Ten monks of 20 at Wat Yanyao (Wat Nikornwararam) have to leave the temple to live at other temples since they cannot stand the stinking and rotting corpses piling up in the temple area. Even other monks who still live in Wat Yanyao have to sleep outside the temple area. They have lots of work to chant for funerals and perform cremation ceremonies.

Minister Suwit said there will be an anonymous cemetery for unidentified corpses at Khao Lak.

Soldiers, sailors and rescue officer said they can recover only about 1 in 3 of the more than 4000 floating, buried and rotting corpses at Phi Phi Island while the vultures are flying around Phi Phi and Phangnga.

French rescue officers have come to recover corpses at Sofitel in Khao Lak and the nearby area. So far the French rescue officers have recovered 30 corpses including 10 dead French.

Now the land subsidence has spread from Satun to Trang and the Nopphitam district of Nakhon Srithammarat.

The Ministry of Public Health is asking for donations of rubber gloves, giant boots, mosquito repellent, no. 95 masks, and black garbage bags.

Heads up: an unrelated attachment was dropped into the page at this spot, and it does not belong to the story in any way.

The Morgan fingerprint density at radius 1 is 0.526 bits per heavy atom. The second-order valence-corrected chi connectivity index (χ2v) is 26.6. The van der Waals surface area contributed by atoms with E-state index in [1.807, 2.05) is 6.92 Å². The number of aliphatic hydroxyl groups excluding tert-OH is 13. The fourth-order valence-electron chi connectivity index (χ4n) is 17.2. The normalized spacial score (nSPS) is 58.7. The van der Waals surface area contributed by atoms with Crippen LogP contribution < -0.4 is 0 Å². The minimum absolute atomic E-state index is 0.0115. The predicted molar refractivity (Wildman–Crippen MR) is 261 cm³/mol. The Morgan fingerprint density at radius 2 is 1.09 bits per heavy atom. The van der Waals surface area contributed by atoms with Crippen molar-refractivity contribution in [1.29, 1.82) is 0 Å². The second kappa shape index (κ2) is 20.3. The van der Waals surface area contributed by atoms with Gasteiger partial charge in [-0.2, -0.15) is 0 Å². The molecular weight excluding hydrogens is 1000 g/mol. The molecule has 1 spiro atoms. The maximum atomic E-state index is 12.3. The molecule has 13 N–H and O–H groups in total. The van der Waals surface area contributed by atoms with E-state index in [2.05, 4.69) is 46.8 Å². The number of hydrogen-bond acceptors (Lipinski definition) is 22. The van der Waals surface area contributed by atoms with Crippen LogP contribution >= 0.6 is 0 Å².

Even though Patong Beach has been quickly recovered and restored, Premier Thaksin has asked officers to catch those the mafia who run rampant to extract extortion from poor local enterprises along Patong Beach.

Channel 7 has reported that underground water has seeped into paddy fields in the La Ngoo district of Satun due to the tsunami while there are 2-3 dolphins swimming inside the abandoned tin mines since they have brought to the mainland by the tsunami.

BMA Governor Aphirak has had a 1-minute silence for those who perished.

January 2

The disaster: Eyewitness account from Phangnga - January 1, 2004

Translations from Thai-language newspapers: Manager Daily - January 2, 2005